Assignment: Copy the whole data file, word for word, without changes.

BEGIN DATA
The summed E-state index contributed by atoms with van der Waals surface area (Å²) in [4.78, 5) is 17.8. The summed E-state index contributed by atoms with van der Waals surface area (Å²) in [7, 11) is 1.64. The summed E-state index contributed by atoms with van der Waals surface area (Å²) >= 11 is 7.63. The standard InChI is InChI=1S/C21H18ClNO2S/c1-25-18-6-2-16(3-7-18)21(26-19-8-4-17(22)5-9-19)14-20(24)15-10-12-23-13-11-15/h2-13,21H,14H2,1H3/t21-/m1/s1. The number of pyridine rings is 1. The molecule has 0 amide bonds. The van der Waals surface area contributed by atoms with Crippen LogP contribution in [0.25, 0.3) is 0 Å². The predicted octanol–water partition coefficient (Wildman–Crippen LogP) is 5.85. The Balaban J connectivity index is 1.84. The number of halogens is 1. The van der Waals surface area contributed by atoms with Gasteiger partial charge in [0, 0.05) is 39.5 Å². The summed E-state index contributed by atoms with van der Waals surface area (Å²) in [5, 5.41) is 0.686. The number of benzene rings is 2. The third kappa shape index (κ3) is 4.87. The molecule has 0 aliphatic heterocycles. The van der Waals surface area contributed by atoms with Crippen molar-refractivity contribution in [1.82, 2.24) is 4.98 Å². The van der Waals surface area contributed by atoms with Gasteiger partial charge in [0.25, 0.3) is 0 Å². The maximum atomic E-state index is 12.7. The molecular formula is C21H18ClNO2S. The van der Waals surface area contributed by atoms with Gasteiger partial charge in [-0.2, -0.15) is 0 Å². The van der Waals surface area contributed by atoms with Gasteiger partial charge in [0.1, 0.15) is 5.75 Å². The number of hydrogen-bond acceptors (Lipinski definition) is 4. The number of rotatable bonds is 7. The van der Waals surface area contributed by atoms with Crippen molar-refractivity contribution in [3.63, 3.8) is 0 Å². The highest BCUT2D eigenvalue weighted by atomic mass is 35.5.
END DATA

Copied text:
The summed E-state index contributed by atoms with van der Waals surface area (Å²) in [4.78, 5) is 17.8. The summed E-state index contributed by atoms with van der Waals surface area (Å²) in [7, 11) is 1.64. The summed E-state index contributed by atoms with van der Waals surface area (Å²) >= 11 is 7.63. The standard InChI is InChI=1S/C21H18ClNO2S/c1-25-18-6-2-16(3-7-18)21(26-19-8-4-17(22)5-9-19)14-20(24)15-10-12-23-13-11-15/h2-13,21H,14H2,1H3/t21-/m1/s1. The number of pyridine rings is 1. The molecule has 0 amide bonds. The van der Waals surface area contributed by atoms with Crippen LogP contribution in [0.25, 0.3) is 0 Å². The predicted octanol–water partition coefficient (Wildman–Crippen LogP) is 5.85. The Balaban J connectivity index is 1.84. The number of halogens is 1. The van der Waals surface area contributed by atoms with Gasteiger partial charge in [0, 0.05) is 39.5 Å². The summed E-state index contributed by atoms with van der Waals surface area (Å²) in [5, 5.41) is 0.686. The number of benzene rings is 2. The third kappa shape index (κ3) is 4.87. The molecule has 0 aliphatic heterocycles. The van der Waals surface area contributed by atoms with Crippen molar-refractivity contribution in [1.82, 2.24) is 4.98 Å². The van der Waals surface area contributed by atoms with Gasteiger partial charge in [0.25, 0.3) is 0 Å². The maximum atomic E-state index is 12.7. The molecular formula is C21H18ClNO2S. The van der Waals surface area contributed by atoms with Gasteiger partial charge in [-0.2, -0.15) is 0 Å². The van der Waals surface area contributed by atoms with Gasteiger partial charge in [0.1, 0.15) is 5.75 Å². The number of hydrogen-bond acceptors (Lipinski definition) is 4. The number of rotatable bonds is 7. The van der Waals surface area contributed by atoms with Crippen molar-refractivity contribution in [3.63, 3.8) is 0 Å². The highest BCUT2D eigenvalue weighted by atomic mass is 35.5.